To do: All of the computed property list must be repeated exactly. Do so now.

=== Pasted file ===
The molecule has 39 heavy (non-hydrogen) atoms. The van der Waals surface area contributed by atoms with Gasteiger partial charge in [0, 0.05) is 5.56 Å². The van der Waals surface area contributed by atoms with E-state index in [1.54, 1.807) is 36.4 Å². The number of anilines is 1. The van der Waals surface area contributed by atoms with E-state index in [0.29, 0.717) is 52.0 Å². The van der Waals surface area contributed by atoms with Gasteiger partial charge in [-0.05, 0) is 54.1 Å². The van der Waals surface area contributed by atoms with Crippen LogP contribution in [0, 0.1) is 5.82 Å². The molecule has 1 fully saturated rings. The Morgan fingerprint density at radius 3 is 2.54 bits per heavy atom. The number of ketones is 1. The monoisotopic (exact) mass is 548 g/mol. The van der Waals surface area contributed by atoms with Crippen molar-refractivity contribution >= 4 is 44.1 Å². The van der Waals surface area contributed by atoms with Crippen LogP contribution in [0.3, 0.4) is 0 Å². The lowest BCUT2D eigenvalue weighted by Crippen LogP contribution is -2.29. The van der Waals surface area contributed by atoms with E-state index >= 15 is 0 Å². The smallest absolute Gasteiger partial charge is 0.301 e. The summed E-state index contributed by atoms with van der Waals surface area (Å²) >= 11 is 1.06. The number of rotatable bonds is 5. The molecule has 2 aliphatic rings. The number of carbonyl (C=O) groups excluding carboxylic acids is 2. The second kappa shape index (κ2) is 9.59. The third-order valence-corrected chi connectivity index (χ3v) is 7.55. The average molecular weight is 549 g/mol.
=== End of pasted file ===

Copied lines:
The molecule has 39 heavy (non-hydrogen) atoms. The van der Waals surface area contributed by atoms with Gasteiger partial charge in [0, 0.05) is 5.56 Å². The van der Waals surface area contributed by atoms with E-state index in [1.54, 1.807) is 36.4 Å². The number of anilines is 1. The van der Waals surface area contributed by atoms with E-state index in [0.29, 0.717) is 52.0 Å². The van der Waals surface area contributed by atoms with Gasteiger partial charge in [-0.05, 0) is 54.1 Å². The van der Waals surface area contributed by atoms with Crippen LogP contribution in [0, 0.1) is 5.82 Å². The molecule has 1 fully saturated rings. The Morgan fingerprint density at radius 3 is 2.54 bits per heavy atom. The number of ketones is 1. The monoisotopic (exact) mass is 548 g/mol. The van der Waals surface area contributed by atoms with Crippen molar-refractivity contribution >= 4 is 44.1 Å². The van der Waals surface area contributed by atoms with Crippen LogP contribution in [0.3, 0.4) is 0 Å². The lowest BCUT2D eigenvalue weighted by Crippen LogP contribution is -2.29. The van der Waals surface area contributed by atoms with E-state index >= 15 is 0 Å². The smallest absolute Gasteiger partial charge is 0.301 e. The summed E-state index contributed by atoms with van der Waals surface area (Å²) >= 11 is 1.06. The number of rotatable bonds is 5. The molecule has 2 aliphatic rings. The number of carbonyl (C=O) groups excluding carboxylic acids is 2. The second kappa shape index (κ2) is 9.59. The third-order valence-corrected chi connectivity index (χ3v) is 7.55. The average molecular weight is 549 g/mol.